****

          “What do we do now?” asked Estelle McIntire, once she’d finished sewing up Rita’s wound and had sterilized it once again. “Sit tight here? Go somewhere? If so, where?”

          “And if we do decide to go somewhere,” added Maydene Utt, “everybody better be really well-dressed. We’re in January, not June. January in the Little Ice Age, mind you. Right now, at a guess, the temperature isn’t any higher than fifteen degrees out there — Fahrenheit, I don’t hold with that Centigrade crap.”

          Everyone looked at each other, gauging their mutual willingness and ability to brave the conditions of a January night in the middle of Germany. In the Little Ice Age, as Maydene had so kindly pointed out.

          They’d almost certainly have to venture out into the countryside, too. Rita had no idea what the military situation looked like, but she was pretty sure it was dire. Tom had told her of his and Friedrich’s worries over the loyalty of many of the garrison troops. It looked as if the worst of those fears had come true, and if so she didn’t think there was much chance Colonel Engels and her husband could hold the city.

          She said as much, ending with: “I don’t think we have a lot of choice. I think if we try to hole up here we’ll just wind up getting captured. After that… well, it’s likely to get awfully ugly.”

          She didn’t see any reason to dwell on the details. She and Mary Tanner Barancek were young women. Both of them were good-looking, too, to make things worse — but that probably didn’t make much difference if Ingolstadt was sacked. Troops running amok were anything but discriminate. All five of the women were likely to be assaulted. The one man among them, Johann Heinrich Böcler, would get slaughtered out of hand.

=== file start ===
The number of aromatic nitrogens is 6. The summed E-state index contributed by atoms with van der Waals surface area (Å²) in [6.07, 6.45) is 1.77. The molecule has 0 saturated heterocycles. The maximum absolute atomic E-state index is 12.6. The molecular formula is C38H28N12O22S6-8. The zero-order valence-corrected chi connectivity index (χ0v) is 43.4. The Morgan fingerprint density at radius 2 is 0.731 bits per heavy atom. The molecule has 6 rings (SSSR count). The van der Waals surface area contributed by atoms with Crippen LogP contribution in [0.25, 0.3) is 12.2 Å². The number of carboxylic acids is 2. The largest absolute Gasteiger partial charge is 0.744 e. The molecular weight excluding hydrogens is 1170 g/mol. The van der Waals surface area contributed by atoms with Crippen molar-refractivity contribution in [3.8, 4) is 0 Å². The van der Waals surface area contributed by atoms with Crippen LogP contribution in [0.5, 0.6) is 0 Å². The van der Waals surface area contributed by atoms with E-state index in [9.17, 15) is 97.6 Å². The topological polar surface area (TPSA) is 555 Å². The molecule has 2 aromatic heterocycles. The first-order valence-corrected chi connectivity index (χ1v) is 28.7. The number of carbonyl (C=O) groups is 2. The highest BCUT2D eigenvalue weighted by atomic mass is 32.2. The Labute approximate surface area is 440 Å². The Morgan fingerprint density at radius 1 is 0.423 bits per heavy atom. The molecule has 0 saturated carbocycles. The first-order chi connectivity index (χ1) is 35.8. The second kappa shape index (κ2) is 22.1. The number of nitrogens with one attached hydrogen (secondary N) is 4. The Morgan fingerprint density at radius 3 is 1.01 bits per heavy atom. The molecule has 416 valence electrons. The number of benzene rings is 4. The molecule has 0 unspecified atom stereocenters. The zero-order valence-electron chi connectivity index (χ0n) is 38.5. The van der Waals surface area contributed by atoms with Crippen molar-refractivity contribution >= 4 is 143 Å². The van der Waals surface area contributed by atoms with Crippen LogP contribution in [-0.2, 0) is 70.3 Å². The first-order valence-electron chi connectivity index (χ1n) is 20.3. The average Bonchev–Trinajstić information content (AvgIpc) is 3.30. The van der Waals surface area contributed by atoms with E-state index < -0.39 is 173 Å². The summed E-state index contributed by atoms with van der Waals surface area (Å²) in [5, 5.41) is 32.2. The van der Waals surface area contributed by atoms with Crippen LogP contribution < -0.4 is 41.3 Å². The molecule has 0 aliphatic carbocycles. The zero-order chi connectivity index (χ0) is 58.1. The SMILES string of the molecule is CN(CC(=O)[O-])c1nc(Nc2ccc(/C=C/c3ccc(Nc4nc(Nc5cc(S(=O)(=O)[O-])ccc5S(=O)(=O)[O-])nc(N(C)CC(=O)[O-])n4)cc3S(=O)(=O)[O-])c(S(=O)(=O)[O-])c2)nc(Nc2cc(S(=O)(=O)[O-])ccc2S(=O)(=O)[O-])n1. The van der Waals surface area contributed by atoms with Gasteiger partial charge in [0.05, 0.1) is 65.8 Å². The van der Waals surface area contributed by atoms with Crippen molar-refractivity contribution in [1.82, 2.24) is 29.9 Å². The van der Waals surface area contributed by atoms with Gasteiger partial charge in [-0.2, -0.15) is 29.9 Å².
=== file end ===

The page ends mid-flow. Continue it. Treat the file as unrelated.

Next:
Their one chance was the fact that all of them were up-timers except Böcler. Most down-time rulers and military commanders were leery of infuriating Americans for no good purpose, which the brutalization of five American women would certainly do. All the more so since one of them was Mike Stearns’ sister.

          But…

          First of all, the commanders of this attack probably wouldn’t even learn what was happening to the women until it was too late to stop it. Troops sacking a city were no more discriminate about getting official permission to commit atrocities than they were to commit them in the first place.

          And secondly, Maximilian of Bavaria was one of the exceptions. The duke had made quite clear in times past that he held up-timers in no high regard, to put it mildly.

          “I really don’t think there’s any choice,” she repeated. “We’ve got to get out of the city.”